Premier League

Exclusive: What the ‘Ronaldo rule’ really means for Man Utd’s transfer policy

Robin Bairner
Cristiano Ronaldo, presentation Al-Nassr, 2023

Cristiano Ronaldo continues to cause shockwaves at Manchester United, with his exit set to prompt a change of wage structure at the club.

Ronaldo proved hard for Man Utd to sell on when the club found that he no longer matched the project, which meant that he was ultimately allowed to join Al-Nassr on a free transfer.

In order to stop themselves from being burned again, the Old Trafford club are reportedly considering a ‘Ronaldo rule’, which would reportedly prevent any of their players from earning over £200,000 a week.

CBS Sports’ Ben Jacobs explains for FootballTransfers why the situation is a little more nuanced than it may appear…

MORE: Why Man Utd have offered De Gea a huge new deal

Manchester United when Cristiano Ronaldo left didn’t want to commit to paying a wage, that didn’t make sense within their structure and financially speaking.

Obviously, Ronaldo was an anomaly because he’s a world-class player and was a Manchester United legend when he joined. So there was a desperate desire to bring him back. Unfortunately, it didn’t work out for the football club, but they broke the wage structure in order to accommodate his wishes.

READ ALSO:   Man Utd looking to sign Argentina World Cup hero

I think what people don’t realise is that Manchester United also wrote in clauses that forced Ronaldo, much like the rest of the squad too, to reduce wages if Champions League football wasn’t qualified for and therefore the Ronaldo wage that he joined on versus the Ronaldo wage when he left were different.

EXCLUSIVE: Man Utd takeover: Glazers to sell soon

We know that over the summer, Ronaldo because of what a good season he had last season, was disappointed by the fact that he was a part of that collective reduction in wages.

So, Manchester United obviously were gambling to some extent with the level that they were paying Ronaldo against Champions League football, which is not what a sustainable club should be doing and therefore what they want to do now is make sure that there’s a strategy, not just in the type of player and the age that they’re signing, but also the wages.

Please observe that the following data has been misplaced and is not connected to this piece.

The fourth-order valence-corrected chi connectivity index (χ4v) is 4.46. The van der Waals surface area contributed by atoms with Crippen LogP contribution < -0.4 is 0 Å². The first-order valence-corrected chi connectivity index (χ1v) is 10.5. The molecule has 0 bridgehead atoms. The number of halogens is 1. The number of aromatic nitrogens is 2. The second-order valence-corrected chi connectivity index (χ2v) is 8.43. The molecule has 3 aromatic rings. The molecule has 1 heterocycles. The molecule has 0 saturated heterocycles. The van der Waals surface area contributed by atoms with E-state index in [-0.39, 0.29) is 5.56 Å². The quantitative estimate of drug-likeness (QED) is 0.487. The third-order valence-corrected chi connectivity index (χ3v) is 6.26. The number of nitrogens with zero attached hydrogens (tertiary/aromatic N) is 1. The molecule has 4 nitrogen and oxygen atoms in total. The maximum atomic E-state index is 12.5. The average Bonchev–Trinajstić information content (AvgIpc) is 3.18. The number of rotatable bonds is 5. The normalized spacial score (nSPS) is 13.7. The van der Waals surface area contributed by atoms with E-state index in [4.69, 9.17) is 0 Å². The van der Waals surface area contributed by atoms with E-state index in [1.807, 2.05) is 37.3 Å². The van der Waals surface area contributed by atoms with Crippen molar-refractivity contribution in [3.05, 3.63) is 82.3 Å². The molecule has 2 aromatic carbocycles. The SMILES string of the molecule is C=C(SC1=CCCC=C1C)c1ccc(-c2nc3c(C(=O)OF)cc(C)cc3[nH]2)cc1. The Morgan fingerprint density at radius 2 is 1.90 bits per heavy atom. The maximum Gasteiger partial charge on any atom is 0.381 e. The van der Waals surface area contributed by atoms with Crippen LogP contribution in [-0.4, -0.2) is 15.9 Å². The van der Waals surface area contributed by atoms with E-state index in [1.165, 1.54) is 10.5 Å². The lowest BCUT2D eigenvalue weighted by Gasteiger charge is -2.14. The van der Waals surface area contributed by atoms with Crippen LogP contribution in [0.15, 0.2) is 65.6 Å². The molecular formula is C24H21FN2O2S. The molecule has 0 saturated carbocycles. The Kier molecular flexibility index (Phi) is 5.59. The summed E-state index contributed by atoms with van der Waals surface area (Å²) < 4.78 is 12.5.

Ronaldo has since moved to Al-Nassr

Ronaldo has since moved to Al-Nassr

Wage parity is a very difficult thing to gain, much like in any other profession, because some players have contract renewals, some have been there longer, some are performing better. Some are activating their incentives and bonuses and others aren’t. It all serves as different baselines for different players and can cause a little bit of unrest

READ ALSO:   Revealed: Price Tottenham must pay for Sporting defender

What Manchester United realise is that they can’t go banding around £350,000 to half a million a week without the success on the field and without financial sustainability.

Ronaldo rule unlikely to be rigid

That’s why this so-called Cristiano Ronaldo rule, which is self-imposed, has been spoken about and whether or not it materialises remains to be seen because at the same time as discussing that reduction in wages, they were also negotiating around Joao Felix.

The one thing in that conversation with Felix that didn’t bother Manchester United was assuming the wage, so that goes to some extent against Manchester United’s so-called cap of somewhere around £200,000.

But this is the balance in football. You have an urgent need and necessity and desire to get back into the Champions League because that’s where the big bucks are, versus a long-term strategy and it’s going to take time.

My impression talking to Manchester United sources is that this reduction in wages is actually more about: ‘Let’s not get caught into a Ronaldo trap again’ where one player is getting insanely paid compared to the others and is not of a preferable age and therefore does not have a long-term future at the football club.

You want it ideally the other way around where your younger players are on longer-term contracts, potentially with lots of incentives, but they’re starting on a lower wage, which means that when they get to their peak and are at their best, you suddenly get value and then obviously at that point you have to start renewing with them. This is what Arsenal are now finding with the likes of Gabriel Martinelli and Bukayo Saka and William Saliba.

Manchester United heading in that direction, they want to be sustainable. They don’t want one player to be crazily more compensated than another. But ultimately you can’t create a rule of this nature when your ownership group is effectively outgoing because a new ownership group might come in and have different ideas.

Related Articles

Leave a Reply

Your email address will not be published. Required fields are marked *

Back to top button